need to be included in most underwriting agreements with a covered GSIB if both:
(1) the agreement (a) is governed by the laws of the United States or any state and (b) does not explicitly exclude the applicability of Title II of the Dodd-Frank Act3 or the Federal Deposit Insurance Act4 (or a broader set of laws that includes these laws); and
(2) each party to the underwriting agreement other than the covered GSIB is (a) an individual domiciled in the United States; (b) a company incorporated in or organized under the laws of the United States or any state of the United States; (c) a company which has its principal place of business in the United States; or (d) a U.S. branch or U.S. agency of a foreign banking organization.5
Nonetheless, since January 1, 2019, many covered GSIBs, when acting as underwriters, have been including the new language in their underwriting agreements even where unnecessary. In addition, they have been doing so regardless of whether a customer already has agreed to the new language by adhering online to the ISDA 2018 U.S. Resolution Stay Protocol (Protocol) published by the International Swaps and Derivatives Association Inc. (ISDA)6 (along with all other parties to the customer's underwriting agreement).7 A list of adhering parties, which is extensive but may not include all parties to any particular underwriting agreement, is available at https://www.isda.org/protocol/isda-2018-us-resolutionstay-protocol/adhering-parties.
Online adherence generally is preferable for customers even where the new language is included in their underwriting agreements and other QFCs with covered GSIBs because a customer receives certain creditor protections for adhering online which are not available by simply including the new language in a QFC (adhering online and including the new language in a QFC will not negate those protections).
3 See 12 U.S.C. 5381 et seq.
4 See 12 U.S.C. 1811 et seq.
5 See 12 U.S.C. 252.83(a) (Federal Reserve), 47.4(a) (OCC), 382.3(a) (FDIC).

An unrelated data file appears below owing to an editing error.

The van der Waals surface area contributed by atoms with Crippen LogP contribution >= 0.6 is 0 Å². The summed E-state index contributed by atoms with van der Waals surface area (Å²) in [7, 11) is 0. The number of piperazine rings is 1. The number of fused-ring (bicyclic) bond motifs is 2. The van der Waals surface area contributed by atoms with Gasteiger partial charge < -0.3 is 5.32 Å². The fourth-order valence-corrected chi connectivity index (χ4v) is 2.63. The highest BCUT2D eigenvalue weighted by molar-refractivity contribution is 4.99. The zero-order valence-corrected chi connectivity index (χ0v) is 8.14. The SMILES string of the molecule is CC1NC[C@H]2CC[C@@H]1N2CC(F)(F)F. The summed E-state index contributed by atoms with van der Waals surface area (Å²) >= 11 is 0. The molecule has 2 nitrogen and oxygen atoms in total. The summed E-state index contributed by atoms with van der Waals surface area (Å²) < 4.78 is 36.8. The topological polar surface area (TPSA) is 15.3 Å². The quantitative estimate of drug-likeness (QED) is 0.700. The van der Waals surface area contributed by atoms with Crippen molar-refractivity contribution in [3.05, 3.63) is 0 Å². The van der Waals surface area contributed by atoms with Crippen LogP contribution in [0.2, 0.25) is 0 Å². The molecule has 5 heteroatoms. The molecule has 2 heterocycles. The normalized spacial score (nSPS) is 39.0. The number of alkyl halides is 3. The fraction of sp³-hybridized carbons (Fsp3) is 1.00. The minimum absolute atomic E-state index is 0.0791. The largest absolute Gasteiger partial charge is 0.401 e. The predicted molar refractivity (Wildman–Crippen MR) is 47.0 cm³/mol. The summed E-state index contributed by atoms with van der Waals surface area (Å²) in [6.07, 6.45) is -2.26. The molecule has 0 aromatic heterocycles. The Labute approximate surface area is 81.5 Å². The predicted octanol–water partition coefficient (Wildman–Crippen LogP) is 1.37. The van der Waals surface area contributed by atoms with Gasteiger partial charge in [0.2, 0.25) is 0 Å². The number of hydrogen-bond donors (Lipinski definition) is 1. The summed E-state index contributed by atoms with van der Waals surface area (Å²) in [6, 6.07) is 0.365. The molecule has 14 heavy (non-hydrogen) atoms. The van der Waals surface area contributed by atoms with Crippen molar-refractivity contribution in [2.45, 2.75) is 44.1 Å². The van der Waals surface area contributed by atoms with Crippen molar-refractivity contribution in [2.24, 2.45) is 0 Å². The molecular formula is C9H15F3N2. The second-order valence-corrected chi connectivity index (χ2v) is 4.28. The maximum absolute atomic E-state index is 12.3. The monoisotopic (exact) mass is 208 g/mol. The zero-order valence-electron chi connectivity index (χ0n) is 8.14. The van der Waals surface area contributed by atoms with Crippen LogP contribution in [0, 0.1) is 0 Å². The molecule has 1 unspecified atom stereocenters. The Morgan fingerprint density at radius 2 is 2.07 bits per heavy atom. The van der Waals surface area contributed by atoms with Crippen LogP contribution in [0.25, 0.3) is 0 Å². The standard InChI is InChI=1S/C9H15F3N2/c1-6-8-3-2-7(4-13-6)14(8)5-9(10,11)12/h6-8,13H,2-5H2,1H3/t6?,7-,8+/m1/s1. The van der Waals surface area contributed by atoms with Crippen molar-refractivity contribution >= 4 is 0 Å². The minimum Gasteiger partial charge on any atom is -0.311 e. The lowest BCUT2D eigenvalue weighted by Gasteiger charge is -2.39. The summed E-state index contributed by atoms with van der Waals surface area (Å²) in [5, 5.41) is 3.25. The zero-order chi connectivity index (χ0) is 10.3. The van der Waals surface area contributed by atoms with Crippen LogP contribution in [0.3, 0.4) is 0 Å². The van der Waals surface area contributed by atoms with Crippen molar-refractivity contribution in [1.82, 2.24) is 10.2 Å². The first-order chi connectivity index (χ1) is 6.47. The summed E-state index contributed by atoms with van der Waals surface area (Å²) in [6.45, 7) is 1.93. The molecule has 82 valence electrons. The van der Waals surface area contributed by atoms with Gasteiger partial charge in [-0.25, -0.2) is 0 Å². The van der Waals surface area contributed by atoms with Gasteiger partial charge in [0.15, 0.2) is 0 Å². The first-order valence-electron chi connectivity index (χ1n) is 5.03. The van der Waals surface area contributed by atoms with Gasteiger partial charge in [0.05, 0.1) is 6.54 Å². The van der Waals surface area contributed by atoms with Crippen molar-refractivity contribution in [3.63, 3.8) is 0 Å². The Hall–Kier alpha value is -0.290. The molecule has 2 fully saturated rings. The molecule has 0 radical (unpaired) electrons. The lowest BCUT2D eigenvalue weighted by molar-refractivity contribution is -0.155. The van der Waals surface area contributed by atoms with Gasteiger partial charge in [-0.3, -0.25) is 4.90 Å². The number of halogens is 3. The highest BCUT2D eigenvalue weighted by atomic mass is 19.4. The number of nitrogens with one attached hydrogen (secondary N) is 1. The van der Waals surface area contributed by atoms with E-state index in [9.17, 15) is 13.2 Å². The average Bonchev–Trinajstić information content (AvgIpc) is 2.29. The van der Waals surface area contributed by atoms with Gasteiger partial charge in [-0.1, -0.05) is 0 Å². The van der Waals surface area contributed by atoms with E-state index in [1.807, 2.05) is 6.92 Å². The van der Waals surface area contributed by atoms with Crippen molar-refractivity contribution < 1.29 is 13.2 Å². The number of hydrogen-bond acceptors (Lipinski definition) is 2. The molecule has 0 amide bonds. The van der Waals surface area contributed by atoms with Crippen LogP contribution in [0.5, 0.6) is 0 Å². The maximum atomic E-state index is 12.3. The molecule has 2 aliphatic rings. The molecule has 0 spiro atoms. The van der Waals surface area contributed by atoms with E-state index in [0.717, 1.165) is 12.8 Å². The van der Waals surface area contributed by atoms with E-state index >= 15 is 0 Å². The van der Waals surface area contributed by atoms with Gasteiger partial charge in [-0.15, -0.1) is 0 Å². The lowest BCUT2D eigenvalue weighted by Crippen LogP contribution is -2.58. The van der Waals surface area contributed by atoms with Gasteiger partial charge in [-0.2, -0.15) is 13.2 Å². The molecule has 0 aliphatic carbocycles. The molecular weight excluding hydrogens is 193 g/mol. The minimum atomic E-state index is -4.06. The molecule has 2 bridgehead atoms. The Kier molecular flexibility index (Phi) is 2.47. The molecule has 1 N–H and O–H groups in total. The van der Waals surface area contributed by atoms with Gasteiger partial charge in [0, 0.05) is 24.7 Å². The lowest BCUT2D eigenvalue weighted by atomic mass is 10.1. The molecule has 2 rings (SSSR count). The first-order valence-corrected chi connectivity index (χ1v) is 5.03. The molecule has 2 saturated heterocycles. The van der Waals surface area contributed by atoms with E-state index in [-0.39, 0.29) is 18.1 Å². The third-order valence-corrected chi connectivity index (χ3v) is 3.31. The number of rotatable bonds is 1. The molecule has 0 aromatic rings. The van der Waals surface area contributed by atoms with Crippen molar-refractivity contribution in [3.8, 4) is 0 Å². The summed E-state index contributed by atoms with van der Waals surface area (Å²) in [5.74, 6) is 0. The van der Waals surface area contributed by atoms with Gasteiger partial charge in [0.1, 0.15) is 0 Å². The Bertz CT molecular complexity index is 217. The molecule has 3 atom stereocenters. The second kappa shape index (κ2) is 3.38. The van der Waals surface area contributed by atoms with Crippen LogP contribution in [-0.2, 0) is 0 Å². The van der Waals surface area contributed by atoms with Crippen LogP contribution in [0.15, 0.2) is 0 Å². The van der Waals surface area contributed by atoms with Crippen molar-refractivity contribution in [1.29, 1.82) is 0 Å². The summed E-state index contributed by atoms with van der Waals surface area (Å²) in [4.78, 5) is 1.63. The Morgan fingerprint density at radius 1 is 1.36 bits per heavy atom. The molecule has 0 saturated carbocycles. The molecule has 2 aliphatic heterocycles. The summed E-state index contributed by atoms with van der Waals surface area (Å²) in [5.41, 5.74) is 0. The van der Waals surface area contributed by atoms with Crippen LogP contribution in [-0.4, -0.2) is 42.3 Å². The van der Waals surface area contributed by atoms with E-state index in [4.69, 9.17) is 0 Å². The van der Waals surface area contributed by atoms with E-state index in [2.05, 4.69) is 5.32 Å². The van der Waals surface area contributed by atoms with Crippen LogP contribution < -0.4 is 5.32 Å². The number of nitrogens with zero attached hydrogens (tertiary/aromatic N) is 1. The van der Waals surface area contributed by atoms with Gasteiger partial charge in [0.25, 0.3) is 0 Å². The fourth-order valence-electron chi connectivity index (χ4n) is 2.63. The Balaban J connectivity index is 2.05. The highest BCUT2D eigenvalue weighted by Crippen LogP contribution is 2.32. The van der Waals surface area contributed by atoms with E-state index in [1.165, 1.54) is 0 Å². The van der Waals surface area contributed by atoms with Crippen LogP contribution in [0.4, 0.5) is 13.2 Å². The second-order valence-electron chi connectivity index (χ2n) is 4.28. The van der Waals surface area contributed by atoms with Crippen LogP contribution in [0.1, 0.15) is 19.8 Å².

6 S ee ISDA, ISDA 2018 U.S. Resolution Stay Protocol (Open from August 22, 2018),
available at https://www.isda.org/protocol/isda-2018-us-resolution-stay-protocol/.
7 Adhering online to the Protocol rather than including the new language in an underwriting agreement or other QFC constitutes an agreement to the new language only if all parties to the QFC have adhered to the Protocol.
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Covered GSIBs often request new language or adherence from customers with which they anticipate transacting before actually engaging in the related transactions even though the QFC Rules may not require compliance by those customers until January 1, 2020. Fortunately, earlier online Protocol adherence will not be effective as to those customers until such later date regardless of the earlier adherence.
Consequently, covered GSIB customers should develop an understanding of the QFC Rules.
For questions regarding the QFC Rules, please contact Joseph B. Buonanno (jbuonanno@HuntonAK.com), a partner in the Charlotte office of Hunton Andrews Kurth LLP and head the firm's derivatives group.
The QFC Rules are here for good and already apply to most of the U.S. law-governed underwriting agreements that U.S. customers make with covered GSIBs, regardless of whether the new language required by the QFC Rules is included in those underwriting agreements or the U.S. customers adhere online to the Protocol. Inclusion of the new language and/or online customer Protocol adherence will result in the application of the QFC Rules to the balance of underwriting agreements with covered GSIBs.
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Steven C. Friend, Editor
+1 212 309 1065 sfriend@HuntonAK.com
BASELOAD is prepared from time to time to provide general information about selected power and utilities capital markets developments and issues for attorneys at Hunton Andrews Kurth LLP, and is provided to clients and friends of Hunton Andrews Kurth LLP. It is not intended to provide legal advice or legal opinions and must not be relied on as such.
If you have questions related to any of the articles in this issue, please contact any of the below members of the Power and Utilities Capital Markets group at Hunton Andrews Kurth LLP:
Bud Ellis +1 212 309 1064 ellisb@HuntonAK.com
Kevin C. Felz +1 212 309 1053 kfelz@HuntonAK.com
Michael F. Fitzpatrick, Jr. +1 212 309 1071 mfitzpatrick@HuntonAK.com
Steven C. Friend +1 212 309 1065 sfriend@HuntonAK.com
S. Christina Kwon +1 212 309 1089 ckwon@HuntonAK.com
Peter K. O'Brien +1 212 309 1024 pobrien@HuntonAK.com